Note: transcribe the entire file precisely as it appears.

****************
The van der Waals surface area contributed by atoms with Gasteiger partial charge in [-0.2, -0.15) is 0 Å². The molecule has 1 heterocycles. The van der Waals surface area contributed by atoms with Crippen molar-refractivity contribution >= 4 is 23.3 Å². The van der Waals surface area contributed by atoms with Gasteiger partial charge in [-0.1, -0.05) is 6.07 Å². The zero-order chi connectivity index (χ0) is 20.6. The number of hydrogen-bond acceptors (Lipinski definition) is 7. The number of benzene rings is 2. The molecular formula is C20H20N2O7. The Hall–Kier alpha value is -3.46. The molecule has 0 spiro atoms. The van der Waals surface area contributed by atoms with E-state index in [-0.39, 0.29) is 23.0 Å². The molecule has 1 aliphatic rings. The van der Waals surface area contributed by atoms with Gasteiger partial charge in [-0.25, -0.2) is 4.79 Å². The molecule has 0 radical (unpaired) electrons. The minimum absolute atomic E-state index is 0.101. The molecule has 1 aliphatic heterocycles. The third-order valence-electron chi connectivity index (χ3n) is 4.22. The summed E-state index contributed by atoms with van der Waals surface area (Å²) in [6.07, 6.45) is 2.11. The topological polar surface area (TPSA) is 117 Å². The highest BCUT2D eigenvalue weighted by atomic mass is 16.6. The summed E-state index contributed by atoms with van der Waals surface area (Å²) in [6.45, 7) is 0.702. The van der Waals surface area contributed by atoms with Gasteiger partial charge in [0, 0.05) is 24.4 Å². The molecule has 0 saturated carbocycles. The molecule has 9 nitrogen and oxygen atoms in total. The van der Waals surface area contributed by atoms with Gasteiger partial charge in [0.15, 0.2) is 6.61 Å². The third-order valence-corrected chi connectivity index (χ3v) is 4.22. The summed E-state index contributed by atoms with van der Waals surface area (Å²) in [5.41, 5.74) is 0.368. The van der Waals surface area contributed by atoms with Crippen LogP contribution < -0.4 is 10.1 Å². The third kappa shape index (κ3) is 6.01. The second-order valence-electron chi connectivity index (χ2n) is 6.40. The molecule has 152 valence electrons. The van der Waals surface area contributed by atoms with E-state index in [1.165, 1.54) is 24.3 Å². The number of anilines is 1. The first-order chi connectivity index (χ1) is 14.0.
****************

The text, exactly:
The van der Waals surface area contributed by atoms with Gasteiger partial charge in [-0.2, -0.15) is 0 Å². The molecule has 1 heterocycles. The van der Waals surface area contributed by atoms with Crippen molar-refractivity contribution >= 4 is 23.3 Å². The van der Waals surface area contributed by atoms with Gasteiger partial charge in [-0.1, -0.05) is 6.07 Å². The zero-order chi connectivity index (χ0) is 20.6. The number of hydrogen-bond acceptors (Lipinski definition) is 7. The number of benzene rings is 2. The molecular formula is C20H20N2O7. The Hall–Kier alpha value is -3.46. The molecule has 0 spiro atoms. The van der Waals surface area contributed by atoms with E-state index in [-0.39, 0.29) is 23.0 Å². The molecule has 1 aliphatic rings. The van der Waals surface area contributed by atoms with Gasteiger partial charge in [-0.25, -0.2) is 4.79 Å². The molecule has 0 radical (unpaired) electrons. The minimum absolute atomic E-state index is 0.101. The molecule has 1 aliphatic heterocycles. The third-order valence-electron chi connectivity index (χ3n) is 4.22. The summed E-state index contributed by atoms with van der Waals surface area (Å²) in [6.07, 6.45) is 2.11. The topological polar surface area (TPSA) is 117 Å². The highest BCUT2D eigenvalue weighted by atomic mass is 16.6. The summed E-state index contributed by atoms with van der Waals surface area (Å²) in [6.45, 7) is 0.702. The van der Waals surface area contributed by atoms with Gasteiger partial charge in [0, 0.05) is 24.4 Å². The molecule has 0 saturated carbocycles. The molecule has 9 nitrogen and oxygen atoms in total. The van der Waals surface area contributed by atoms with Gasteiger partial charge in [0.15, 0.2) is 6.61 Å². The third-order valence-corrected chi connectivity index (χ3v) is 4.22. The summed E-state index contributed by atoms with van der Waals surface area (Å²) in [5.41, 5.74) is 0.368. The van der Waals surface area contributed by atoms with Crippen LogP contribution < -0.4 is 10.1 Å². The third kappa shape index (κ3) is 6.01. The second-order valence-electron chi connectivity index (χ2n) is 6.40. The molecule has 152 valence electrons. The van der Waals surface area contributed by atoms with E-state index in [1.165, 1.54) is 24.3 Å². The number of anilines is 1. The first-order chi connectivity index (χ1) is 14.0.